CONVERSATIONS WITH WAR VETERANS
Back in Los Angeles, more specifically Hollywood, with its sprawling million-dollar mansions, he was exposed to extreme wealth and prosperity through his associates in the film industry. However, just a few miles from Beverly Hills, again he encountered ‘tent cities’, where people had no access to clean running water, electricity, health care, clean clothes, and a roof over their head. Since 2001 Andrew has travelled back and forth to America, working on various film projects -- writing, directing and producing -- and in 2012, he founded his own production company. Collectively, he wants his films to tell purposeful stories and to showcase what he has witnessed on a near-daily basis. Fast forward several years, and the WHITE SHADOW FOUNDATION was born. As the world seemingly gets smaller and more connected at the same time, Andrew's vast experiences spending pro-longed time with people who are less fortunate, has become more and more crucial. This simple act, with all its unseen complexities, has helped the philanthropic foundation define its yearly goals and endeavours moving forward, providing benevolent relief to individuals in need.
CHAMPIONING DIGNITY AND THE VALUE OF HUMAN LIFE
Photos: Director Andrew Douglas on set in Hollywood, Las Vegas, and Phoenix, AZ.
To this day, Andrew is not sure whether it is his strong Australian accent, or if he’s just totally unassuming and a magnet for people to open up to. Throughout dozens of U.S. states and all throughout Australia, with a keen listening ear he has held conversations with war veterans, ex-cons out on parole, homeless people begging for their next meal, fathers fighting for joint custody to remain in their children’s lives, women who have aborted their pregnancies, hundreds of people experiencing the prevalent issue of mental health disorders, and sex trafficking survivors. Andrew firmly believes that life isn’t about what someone can accumulate from a material perspective, but rather what they can do to ‘give back’, helping their fellow man live the most fruitful and productive lives they possibly can. Through various life experiences, Andrew learnt that life is short - in fact, very short. It is therefore his hope and dream that people who have been blessed in life, above and beyond the day to day necessities, also develop an ‘out of the box’ way of thinking, and consider partnering with the WHITE SHADOW FOUNDATION as it seeks to enhance human dignity for every man, woman, and child in Australia.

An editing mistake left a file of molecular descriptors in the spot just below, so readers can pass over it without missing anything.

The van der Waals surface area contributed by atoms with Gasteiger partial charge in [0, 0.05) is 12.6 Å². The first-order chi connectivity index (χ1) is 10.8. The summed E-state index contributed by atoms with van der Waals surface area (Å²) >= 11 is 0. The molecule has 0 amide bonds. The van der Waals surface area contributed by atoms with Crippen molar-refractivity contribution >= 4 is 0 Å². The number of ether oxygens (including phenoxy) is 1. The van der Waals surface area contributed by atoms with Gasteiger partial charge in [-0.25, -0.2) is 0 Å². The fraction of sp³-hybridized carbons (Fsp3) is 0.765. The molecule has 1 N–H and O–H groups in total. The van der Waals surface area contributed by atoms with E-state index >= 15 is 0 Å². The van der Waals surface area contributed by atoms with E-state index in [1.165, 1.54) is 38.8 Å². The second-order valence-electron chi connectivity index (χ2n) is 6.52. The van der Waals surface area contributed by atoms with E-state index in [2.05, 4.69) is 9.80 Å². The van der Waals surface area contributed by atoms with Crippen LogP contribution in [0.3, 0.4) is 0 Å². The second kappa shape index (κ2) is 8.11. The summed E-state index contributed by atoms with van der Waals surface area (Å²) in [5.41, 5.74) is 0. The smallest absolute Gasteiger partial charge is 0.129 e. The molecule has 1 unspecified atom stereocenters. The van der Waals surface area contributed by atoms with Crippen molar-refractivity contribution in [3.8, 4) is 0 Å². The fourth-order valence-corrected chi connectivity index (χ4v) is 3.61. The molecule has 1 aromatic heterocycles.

HELPING PEOPLE LIVE THE MOST FRUITFUL AND PRODUCTIVE LIVES POSSIBLE